Monday, May 01, 2006

Our plane trip from Detroit Metro via Newark on Continental went without a single hitch. Even the meal trays at dinner and breakfast were picked up promptly so we didn't have to sit there staring at unwanted food.

About 1/3 of the other passengers seemed to be Haredi -- ultra-orthodox Jews in 18th century clothes. They used up a lot of bin space for their hatboxes: Haredi men wear black felt hats. The young man sitting next to us kept his hat at his feet. He told us he was a seminary student in Jeruslam, originally from LA.

I said "My husband is a visiting scientist at the Weizmann Institute."
He said "What's that?"
I said "A science institute in Rehovot. It's named for Chaim Weizmann."
He said "Who's that?"
We said "He was the first President of Israel, and an important figure in the Zionist movement in the first half of the 20th century. He was also an important chemist who worked in England, so he had lots of contacts there that were important to Zionism."
He said "That's great." We understand that the ultra Orthodox in yeshivas aren't allowed to learn about history, basic mathematics, literature, or any other subject except religion. This really shows how far they go. It's like an American who had never heard of George Washington.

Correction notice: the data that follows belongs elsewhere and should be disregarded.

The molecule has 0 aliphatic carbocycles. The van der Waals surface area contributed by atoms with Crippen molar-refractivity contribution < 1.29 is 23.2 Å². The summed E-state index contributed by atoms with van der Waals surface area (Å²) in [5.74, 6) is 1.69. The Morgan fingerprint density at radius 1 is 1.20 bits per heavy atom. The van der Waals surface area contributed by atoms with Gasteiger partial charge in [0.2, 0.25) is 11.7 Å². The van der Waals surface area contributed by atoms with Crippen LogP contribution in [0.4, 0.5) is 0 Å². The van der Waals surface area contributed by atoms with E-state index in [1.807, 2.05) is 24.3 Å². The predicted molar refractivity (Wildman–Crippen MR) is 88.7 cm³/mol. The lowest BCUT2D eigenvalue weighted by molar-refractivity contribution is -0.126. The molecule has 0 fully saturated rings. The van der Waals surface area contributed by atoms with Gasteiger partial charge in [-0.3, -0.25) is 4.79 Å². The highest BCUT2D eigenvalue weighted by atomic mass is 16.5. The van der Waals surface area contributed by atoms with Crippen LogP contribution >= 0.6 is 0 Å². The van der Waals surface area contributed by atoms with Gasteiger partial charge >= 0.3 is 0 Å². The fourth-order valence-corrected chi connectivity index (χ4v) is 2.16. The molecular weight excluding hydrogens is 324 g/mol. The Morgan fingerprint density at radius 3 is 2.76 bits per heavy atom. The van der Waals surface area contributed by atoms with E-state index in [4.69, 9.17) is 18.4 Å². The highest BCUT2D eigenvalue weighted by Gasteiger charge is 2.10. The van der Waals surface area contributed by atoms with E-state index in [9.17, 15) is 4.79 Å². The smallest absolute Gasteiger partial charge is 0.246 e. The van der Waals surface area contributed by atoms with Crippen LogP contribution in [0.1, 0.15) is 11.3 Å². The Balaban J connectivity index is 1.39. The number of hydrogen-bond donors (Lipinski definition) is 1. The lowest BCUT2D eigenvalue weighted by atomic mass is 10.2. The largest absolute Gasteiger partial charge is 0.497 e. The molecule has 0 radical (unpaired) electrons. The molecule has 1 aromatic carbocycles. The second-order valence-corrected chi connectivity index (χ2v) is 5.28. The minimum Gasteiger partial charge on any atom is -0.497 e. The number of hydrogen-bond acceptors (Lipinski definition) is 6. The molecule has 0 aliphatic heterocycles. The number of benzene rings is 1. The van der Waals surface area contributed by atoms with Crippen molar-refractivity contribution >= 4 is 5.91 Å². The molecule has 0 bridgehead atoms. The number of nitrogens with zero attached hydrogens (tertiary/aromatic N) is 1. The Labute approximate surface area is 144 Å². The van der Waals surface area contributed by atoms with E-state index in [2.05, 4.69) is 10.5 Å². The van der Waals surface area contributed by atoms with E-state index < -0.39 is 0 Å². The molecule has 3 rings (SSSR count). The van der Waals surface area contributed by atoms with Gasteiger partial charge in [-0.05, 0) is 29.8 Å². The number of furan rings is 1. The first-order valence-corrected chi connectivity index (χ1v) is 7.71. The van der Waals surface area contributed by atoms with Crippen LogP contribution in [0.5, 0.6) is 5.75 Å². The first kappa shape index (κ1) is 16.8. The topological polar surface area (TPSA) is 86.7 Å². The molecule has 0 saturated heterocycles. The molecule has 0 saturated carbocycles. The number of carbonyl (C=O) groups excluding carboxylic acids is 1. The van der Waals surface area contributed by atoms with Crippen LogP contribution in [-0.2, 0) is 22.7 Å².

When we got off the plane, the immigration authorities had hardly any questions for us. Our luggage was unloaded promptly. We immediately bought a cell phone, got a cab, and arrived here at our apartment, for which the keys were waiting as promised. What great luck!

And our luck continued. Although it's a holiday evening (tomorrow is soldier's Memorial Day), we got to a grocery store, a restaurant, and a drug store just in time, so we have basic stuff to eat, instant coffee, soap, paper towels,etc.

Just as the little restaurant closed we manged to get in. We had totally Israeli fast food -- chicken skewers, french fries, and chopped salad with creamy (but non dairy no doubt) dressing, all on a puffy pita bread. And coke with the Hebrew logo that is totally recognizeable.

Then we walked around a little bit, with astounding memory for what is new and what isn't. I think the bakery and greengrocer that used to be here are gone, replaced by bars, coffee shops, and restaurants. But a lot has stayed the same.

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